Stepping Out, Making Friends


by Sophia

When my mom asked me if I wanted to go to a Girl Scout meeting, I was pretty skeptical. Even though I wasn’t entirely sure what Girl Scouts did besides cookie selling, I felt like I wouldn’t be interested, and that my Sunday afternoon would just be wasted. Reading this now, you can probably guess that I was very, very wrong.

That happened last January. When I first walked into Georgia’s house, I instantly recognized several friends from elementary school—friends I didn’t see very often anymore. Chloe, Peyton, Hanora, Ruby, Georgia, Zoe, and (even though we didn’t go to school together) Lily. Four girls, I had never met: Frankie, Olivia, Naya, and Amanda. Seeing these people laugh and talk, and have a group working towards a common purpose gave me two main thoughts:

This looks fun, happy, and light—not at all as serious as I suspected.

I want to join right now.

I’m a big believer in lucky numbers. I have several “middle” lucky numbers (6, 8, 4, 9, 14, 22, 25, and 28) but my main lucky number has always been 12. I was 12 years old when my favourite book came out. 2012 was when my cousin got married and I got to be a flower girl at the best wedding ever. My favourite episode of my favourite TV show was the 12th in the season, and came out on February 12, 2012. I counted 11 girls in Troop 3225 and realized that, if I joined, I would be the twelfth member. And when you add 3+2+2+5 (Troop 3225), it equals 12. I took it as a sign.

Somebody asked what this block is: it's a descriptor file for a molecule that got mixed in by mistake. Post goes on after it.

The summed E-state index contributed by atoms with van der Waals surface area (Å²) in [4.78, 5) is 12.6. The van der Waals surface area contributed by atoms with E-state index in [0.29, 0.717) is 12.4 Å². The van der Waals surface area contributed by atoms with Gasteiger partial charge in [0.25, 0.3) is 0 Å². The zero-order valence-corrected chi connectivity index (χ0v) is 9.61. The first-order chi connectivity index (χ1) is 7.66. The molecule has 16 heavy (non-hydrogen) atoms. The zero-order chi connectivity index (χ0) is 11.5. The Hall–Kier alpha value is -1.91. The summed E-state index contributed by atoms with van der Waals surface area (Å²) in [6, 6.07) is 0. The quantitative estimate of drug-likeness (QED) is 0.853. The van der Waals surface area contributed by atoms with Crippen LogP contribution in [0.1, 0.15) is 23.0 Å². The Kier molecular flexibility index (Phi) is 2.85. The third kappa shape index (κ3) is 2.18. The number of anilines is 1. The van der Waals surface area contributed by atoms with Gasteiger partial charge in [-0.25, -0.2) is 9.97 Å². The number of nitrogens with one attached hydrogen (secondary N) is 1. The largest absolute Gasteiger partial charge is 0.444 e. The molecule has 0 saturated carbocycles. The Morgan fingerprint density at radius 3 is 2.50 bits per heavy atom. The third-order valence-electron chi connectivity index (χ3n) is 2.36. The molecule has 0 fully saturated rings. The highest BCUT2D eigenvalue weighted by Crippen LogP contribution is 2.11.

When I announced that I wanted to join, I got a round of applause. I felt flustered, because a) I don’t like being the center of attention, and b) I thought that the people who really deserved the cheers were all the troop members that showed me the joy of Girl Scouting. I was delighted when I got my binder and vest, and everyone made it easy being the “new girl” in the troop.

Now it’s May, and I’ve never regretted my decision. Being a Girl Scout has helped me in many ways. It’s helped me meet new people and reconnect with old friends.

I got to meet Frankie’s alter ego, Bernardo, and watch her spell her name many different ways.

I got to work a few cookie booths with Olivia, and watch a helicopter land and take off nearby.

Amanda unknowingly inspired me to run for Student Council after earning her Silver Torch Award. Before listening to her presentation, I had been uninterested in running whenever the teachers brought it up. There was no way I was making a speech in front of the whole school—I hate public speaking. But somehow hearing about Amanda being on Student Council at her school got me thinking about how I could do that too.